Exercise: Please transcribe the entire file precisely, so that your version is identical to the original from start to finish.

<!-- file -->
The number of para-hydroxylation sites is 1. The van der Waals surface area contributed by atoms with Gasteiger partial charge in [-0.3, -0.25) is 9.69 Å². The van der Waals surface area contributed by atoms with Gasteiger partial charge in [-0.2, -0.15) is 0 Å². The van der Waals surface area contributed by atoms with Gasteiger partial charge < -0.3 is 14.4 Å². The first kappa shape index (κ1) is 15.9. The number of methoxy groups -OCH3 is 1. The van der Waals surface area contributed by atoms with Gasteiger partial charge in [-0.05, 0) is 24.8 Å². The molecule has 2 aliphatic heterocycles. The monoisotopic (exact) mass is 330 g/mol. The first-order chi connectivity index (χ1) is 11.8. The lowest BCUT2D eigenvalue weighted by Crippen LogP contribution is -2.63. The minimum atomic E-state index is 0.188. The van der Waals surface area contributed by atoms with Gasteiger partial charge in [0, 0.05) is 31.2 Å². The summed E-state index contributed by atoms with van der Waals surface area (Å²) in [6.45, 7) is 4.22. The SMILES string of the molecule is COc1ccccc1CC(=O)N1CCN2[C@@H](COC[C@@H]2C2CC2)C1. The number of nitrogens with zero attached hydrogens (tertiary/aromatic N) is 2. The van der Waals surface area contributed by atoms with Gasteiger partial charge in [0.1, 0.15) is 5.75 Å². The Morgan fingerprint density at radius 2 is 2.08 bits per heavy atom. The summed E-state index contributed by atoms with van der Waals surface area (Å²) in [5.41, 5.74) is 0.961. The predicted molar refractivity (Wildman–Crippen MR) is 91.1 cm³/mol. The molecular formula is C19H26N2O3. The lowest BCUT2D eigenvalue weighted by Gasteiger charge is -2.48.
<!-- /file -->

The number of para-hydroxylation sites is 1. The van der Waals surface area contributed by atoms with Gasteiger partial charge in [-0.3, -0.25) is 9.69 Å². The van der Waals surface area contributed by atoms with Gasteiger partial charge in [-0.2, -0.15) is 0 Å². The van der Waals surface area contributed by atoms with Gasteiger partial charge < -0.3 is 14.4 Å². The first kappa shape index (κ1) is 15.9. The number of methoxy groups -OCH3 is 1. The van der Waals surface area contributed by atoms with Gasteiger partial charge in [-0.05, 0) is 24.8 Å². The molecule has 2 aliphatic heterocycles. The monoisotopic (exact) mass is 330 g/mol. The first-order chi connectivity index (χ1) is 11.8. The lowest BCUT2D eigenvalue weighted by Crippen LogP contribution is -2.63. The minimum atomic E-state index is 0.188. The van der Waals surface area contributed by atoms with Gasteiger partial charge in [0, 0.05) is 31.2 Å². The summed E-state index contributed by atoms with van der Waals surface area (Å²) in [6.45, 7) is 4.22. The SMILES string of the molecule is COc1ccccc1CC(=O)N1CCN2[C@@H](COC[C@@H]2C2CC2)C1. The number of nitrogens with zero attached hydrogens (tertiary/aromatic N) is 2. The van der Waals surface area contributed by atoms with Gasteiger partial charge in [0.1, 0.15) is 5.75 Å². The Morgan fingerprint density at radius 2 is 2.08 bits per heavy atom. The summed E-state index contributed by atoms with van der Waals surface area (Å²) in [5.41, 5.74) is 0.961. The predicted molar refractivity (Wildman–Crippen MR) is 91.1 cm³/mol. The molecular formula is C19H26N2O3. The lowest BCUT2D eigenvalue weighted by Gasteiger charge is -2.48.